Shutdown begins but trucking operator says support not there

By: Jason Whittaker

Disillusioned truck drivers have started a national shutdown but there are already claims it will fail to achieve any meaningful

Disillusioned truck drivers have started a national shutdown but there are already claims it will fail to achieve any meaningful gains.

Operators and owner-drivers, fed up with soaring diesel prices and impending regulations, converged on a number of truck stops designed to pressure the government into acceding to a list of demands.

But the Australian Long Distance and Owner Drivers Association (ALDODA) latest crusade has failed to draw overwhelming support despite claims 80 percent of the industry is backing it.

In a statement from the organisation, shutdown organiser and president of ALDODA’s Queensland branch, Lyn Bennetts, says 470 truck drivers took part across regional areas in Queensland and NSW. But while she says more than 400 trucks joined a convoy in Brisbane, and operator who attended the shutdown claims it was closer to the media figure of 43.

Anthony Cartwright from A&J Cartage says the turnout is "embarrassing" based on the amount of angst in the industry due to rising running costs.

"I was disappointed with the amount of numbers that showed up," he says.

"It was a waste of time turning up."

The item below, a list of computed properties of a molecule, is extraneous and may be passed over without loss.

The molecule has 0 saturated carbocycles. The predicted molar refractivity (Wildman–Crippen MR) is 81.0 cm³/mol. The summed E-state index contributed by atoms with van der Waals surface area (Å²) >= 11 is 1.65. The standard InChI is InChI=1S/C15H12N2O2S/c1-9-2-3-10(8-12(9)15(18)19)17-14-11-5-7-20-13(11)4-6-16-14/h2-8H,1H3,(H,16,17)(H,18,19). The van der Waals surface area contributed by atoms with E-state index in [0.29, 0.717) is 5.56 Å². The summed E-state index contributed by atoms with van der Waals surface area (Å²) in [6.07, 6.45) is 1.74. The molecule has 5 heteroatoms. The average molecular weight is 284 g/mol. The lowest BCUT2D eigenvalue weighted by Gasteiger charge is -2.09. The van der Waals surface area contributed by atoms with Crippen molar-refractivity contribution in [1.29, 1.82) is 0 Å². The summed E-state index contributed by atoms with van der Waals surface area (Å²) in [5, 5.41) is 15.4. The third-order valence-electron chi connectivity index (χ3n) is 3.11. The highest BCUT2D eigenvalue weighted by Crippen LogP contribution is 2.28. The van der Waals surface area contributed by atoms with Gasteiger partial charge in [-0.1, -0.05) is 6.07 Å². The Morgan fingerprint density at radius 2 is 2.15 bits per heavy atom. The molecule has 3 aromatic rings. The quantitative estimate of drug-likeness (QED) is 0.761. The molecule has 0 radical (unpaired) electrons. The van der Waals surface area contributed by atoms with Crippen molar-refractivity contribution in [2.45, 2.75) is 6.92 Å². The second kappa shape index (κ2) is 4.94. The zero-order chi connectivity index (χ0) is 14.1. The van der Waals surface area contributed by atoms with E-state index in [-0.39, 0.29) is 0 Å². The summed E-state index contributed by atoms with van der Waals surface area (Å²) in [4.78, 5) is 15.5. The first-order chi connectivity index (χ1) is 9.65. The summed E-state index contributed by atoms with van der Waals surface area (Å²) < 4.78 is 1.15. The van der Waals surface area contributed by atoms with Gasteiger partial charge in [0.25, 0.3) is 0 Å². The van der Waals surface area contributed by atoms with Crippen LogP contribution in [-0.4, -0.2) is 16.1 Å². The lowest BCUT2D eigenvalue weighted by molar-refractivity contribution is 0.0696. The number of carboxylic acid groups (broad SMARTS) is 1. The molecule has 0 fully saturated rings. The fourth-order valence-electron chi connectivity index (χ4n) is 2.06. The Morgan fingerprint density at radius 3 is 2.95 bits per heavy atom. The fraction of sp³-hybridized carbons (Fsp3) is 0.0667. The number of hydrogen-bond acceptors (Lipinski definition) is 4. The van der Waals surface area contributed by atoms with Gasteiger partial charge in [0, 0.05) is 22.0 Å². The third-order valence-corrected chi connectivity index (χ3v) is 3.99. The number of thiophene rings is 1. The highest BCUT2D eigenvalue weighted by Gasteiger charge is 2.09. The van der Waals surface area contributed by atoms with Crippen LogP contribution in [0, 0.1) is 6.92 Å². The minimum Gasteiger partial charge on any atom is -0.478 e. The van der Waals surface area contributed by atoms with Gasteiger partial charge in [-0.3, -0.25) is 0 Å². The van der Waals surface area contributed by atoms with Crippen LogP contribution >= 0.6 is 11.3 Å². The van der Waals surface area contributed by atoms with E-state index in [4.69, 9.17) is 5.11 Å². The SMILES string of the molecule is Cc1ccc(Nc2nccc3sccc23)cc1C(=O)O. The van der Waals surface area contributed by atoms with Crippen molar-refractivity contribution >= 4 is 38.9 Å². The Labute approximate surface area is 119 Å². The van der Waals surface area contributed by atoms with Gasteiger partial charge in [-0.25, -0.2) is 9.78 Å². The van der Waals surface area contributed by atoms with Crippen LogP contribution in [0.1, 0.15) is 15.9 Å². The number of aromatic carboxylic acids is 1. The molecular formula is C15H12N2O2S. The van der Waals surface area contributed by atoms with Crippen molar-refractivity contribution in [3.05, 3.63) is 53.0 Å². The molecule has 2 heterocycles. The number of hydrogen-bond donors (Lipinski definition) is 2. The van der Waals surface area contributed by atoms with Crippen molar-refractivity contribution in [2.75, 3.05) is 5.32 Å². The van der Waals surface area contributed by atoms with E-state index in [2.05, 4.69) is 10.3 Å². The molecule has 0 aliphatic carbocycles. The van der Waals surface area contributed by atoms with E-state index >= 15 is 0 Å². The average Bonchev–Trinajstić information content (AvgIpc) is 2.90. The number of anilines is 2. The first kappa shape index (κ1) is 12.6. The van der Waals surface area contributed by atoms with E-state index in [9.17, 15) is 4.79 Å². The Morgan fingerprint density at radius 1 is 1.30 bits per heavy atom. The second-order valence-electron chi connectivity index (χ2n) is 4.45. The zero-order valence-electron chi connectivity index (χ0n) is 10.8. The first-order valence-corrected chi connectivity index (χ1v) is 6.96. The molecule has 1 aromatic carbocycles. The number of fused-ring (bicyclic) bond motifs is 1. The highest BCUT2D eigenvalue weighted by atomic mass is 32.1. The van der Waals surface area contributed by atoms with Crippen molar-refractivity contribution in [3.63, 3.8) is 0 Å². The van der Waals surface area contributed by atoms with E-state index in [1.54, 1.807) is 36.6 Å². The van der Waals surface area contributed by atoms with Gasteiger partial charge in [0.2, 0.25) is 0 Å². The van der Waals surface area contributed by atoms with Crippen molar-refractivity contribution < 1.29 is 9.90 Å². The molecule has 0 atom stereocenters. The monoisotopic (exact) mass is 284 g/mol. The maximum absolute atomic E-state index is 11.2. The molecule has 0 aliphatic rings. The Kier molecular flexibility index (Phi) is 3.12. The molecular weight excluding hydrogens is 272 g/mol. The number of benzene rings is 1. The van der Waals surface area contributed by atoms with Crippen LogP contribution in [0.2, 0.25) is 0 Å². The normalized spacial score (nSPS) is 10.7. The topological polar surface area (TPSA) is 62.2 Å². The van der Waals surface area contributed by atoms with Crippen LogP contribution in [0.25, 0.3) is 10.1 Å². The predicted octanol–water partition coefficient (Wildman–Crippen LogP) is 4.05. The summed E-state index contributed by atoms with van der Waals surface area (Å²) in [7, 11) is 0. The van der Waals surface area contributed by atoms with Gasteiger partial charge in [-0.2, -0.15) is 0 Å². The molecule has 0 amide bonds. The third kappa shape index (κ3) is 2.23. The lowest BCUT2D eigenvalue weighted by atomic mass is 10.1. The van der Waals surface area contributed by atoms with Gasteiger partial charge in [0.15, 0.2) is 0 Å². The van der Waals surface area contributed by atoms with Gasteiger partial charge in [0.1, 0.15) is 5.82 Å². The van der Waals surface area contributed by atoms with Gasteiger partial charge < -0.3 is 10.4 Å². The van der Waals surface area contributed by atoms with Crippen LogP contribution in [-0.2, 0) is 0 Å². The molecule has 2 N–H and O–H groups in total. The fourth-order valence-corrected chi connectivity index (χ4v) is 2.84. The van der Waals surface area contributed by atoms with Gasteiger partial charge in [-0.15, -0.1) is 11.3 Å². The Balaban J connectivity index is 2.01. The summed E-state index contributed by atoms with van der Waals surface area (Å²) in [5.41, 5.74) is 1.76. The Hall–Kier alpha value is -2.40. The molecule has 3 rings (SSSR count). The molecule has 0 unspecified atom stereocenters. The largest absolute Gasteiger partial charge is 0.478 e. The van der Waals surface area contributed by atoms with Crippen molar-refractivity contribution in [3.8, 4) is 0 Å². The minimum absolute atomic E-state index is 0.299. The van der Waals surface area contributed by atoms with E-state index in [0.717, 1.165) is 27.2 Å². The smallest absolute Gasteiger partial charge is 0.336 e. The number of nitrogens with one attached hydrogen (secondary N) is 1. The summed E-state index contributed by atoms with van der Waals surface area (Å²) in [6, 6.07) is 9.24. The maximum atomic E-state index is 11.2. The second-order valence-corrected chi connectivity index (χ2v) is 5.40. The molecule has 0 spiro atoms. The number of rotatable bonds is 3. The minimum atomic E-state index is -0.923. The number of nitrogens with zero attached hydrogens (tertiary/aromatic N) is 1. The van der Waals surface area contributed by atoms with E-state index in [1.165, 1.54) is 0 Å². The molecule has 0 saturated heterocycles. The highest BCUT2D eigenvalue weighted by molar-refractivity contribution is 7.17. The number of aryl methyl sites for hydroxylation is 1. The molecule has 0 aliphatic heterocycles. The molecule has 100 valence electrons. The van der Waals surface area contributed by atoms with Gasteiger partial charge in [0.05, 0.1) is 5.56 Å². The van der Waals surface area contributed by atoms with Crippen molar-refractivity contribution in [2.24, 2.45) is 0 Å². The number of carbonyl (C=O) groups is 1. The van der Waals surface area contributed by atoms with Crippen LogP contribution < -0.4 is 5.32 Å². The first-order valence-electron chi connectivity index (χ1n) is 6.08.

About 200 truck drivers turned up to the Brisbane meeting point at a service station.

According to Bennetts, ALDODA will receive most of its support in Melbourne, claiming about 600 to 800 drivers will stop work.

However, the Victorian strike organiser Fletcher Davis says between 200 to 300 drivers took part in the shutdown. But he says ALDODA expects more to come on board as the week goes on.

Davis says he is happy with the progress after around 30 trucks took part in a convoy through Melbourne streets.

"It was a great public relations exercise," Davis says.

ALDODA wants the Federal Government to mandate set pay rates for owner-drivers as well as abolish logbook laws and the diesel excise.

Bennetts says the money is not being spent on upgrading roads so it should be returned to the trucking industry.

The National Road Transport Forum, led by Queensland-based owner-driver Mick Pattel, is also running a shutdown of its own aimed at disbanding the National Transport Commisson (NTC) and scrapping fatigue laws as well as new logbooks.

Both organisers have also taken offence to the lack of adequate rest areas, with Bennetts saying the Rudd Goernment’s $70 million safety and productivity packages—of which a portion is to be spent on rest areas—is not good enough.

"That is an insult when owner-drivers alone spend $4.8 billion in taxes a year and the Government has come back with a slap in the face with $70 million in parking bays," she says.

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